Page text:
words: jason magness
photos: tyler brower

I’m not gonna lie – I kinda hate running. It doesn’t help that I have one artificial hip and one that said farewell to its last shred of cartilage a few years ago and needs replacement soon. But even before my joint woes, I never really loved running races. That brutal dance between an elevated heart rate, leaden legs, and burning lungs. As a fiercely competitive person, I struggled with my coaches telling me to “run smarter”.  

But I tried – making minute shifts in my pacing, diet, hydration, training and recovery. The detailed metrics filled my brain and likely made me a bit neurotic, but I still never really grasped what it meant to “run smarter”.

In 2003 I did my first adventure race. It included nearly 40km of “running,” and I was beaten by racers three times my age that never ran a single step.  I couldn’t understand how that was possible – I’d never even seen them out on the course! I was furious. I was fascinated. I was hooked.  

If you don’t know what adventure racing is, a quick watch here will bring you up to speed, but in a nutshell adventure races have elements of ultra distance running, biking and paddling, rolled into one event.

The recent release of Amazon’s “World’s Toughest Race Eco Challenge: Fiji” has brought the niche sport of Adventure Racing (AR) back into the limelight. The slick Amazon production and epic soundtrack combined with timing smack in the middle of Covid race cancellations has further broadened its reach to endurance athletes of all sorts that might otherwise have missed it. Bonus – most adventure races are easy to adapt to social distancing measures and many were able to resume modified operations in the midst of the pandemic.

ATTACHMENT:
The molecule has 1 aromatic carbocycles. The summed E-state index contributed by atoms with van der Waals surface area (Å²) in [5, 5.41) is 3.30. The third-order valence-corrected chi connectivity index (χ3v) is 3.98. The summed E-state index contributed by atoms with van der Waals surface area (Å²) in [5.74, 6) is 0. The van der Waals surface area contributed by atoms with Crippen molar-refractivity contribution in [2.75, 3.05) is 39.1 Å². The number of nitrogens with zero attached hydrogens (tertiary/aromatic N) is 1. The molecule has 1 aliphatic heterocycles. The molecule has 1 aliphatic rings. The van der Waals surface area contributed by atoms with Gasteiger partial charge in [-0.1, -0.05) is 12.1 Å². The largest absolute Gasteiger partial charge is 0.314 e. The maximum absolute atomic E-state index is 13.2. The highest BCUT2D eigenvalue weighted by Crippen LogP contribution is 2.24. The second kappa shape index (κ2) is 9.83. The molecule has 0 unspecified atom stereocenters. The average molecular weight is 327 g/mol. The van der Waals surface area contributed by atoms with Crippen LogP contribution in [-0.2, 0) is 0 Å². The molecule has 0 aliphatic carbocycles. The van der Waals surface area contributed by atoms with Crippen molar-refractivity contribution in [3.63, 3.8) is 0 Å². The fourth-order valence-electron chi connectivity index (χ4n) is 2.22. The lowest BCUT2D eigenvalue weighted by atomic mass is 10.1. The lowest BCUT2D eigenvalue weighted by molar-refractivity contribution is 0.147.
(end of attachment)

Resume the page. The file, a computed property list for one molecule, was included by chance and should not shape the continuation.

Seasoned runners are signing up for races; and AR advice forums, discussion groups, and coaching services are being inundated with questions from these super athletic AR newbies. Most of them are looking for some sort of training advice – posting questions like:

  • “How many miles should I be running per week to prepare for a 12-hour adventure race?”
  • “Should I train with a pack?  How heavy?”
  • “What is the best steepness gradient to do hill repeats on?”
  • “What is the best AR running pace for a typical expedition race?”
  • “Is it better to have a bladder or bottles for hydration”
  • “What should my target average HR be for a 50km section?  

I slowly shake my head with bemusement each time I read one of these on the forums. The thing is that all these questions are valid, and they all do have answers that would likely improve an adventure racer’s overall performance on the foot sections. But they are far from the most important questions that new athletes to this sport should be asking. Especially if they are already seasoned endurance-ophiles.

In 2018, I captained Team Bend Racing in the iconic Patagonian Expedition Race for the 6th time. We’d been racing non-stop for over 6 days and were in first place when we started the last stage – a mostly “runnable” 60km section of native forest linking two long abandoned ski fields. The closest team behind us had spent years ranked #1 in the world and were well known for their speed on foot. We shuffled out of the transition area as dusk approached keenly aware that the race was ours to lose.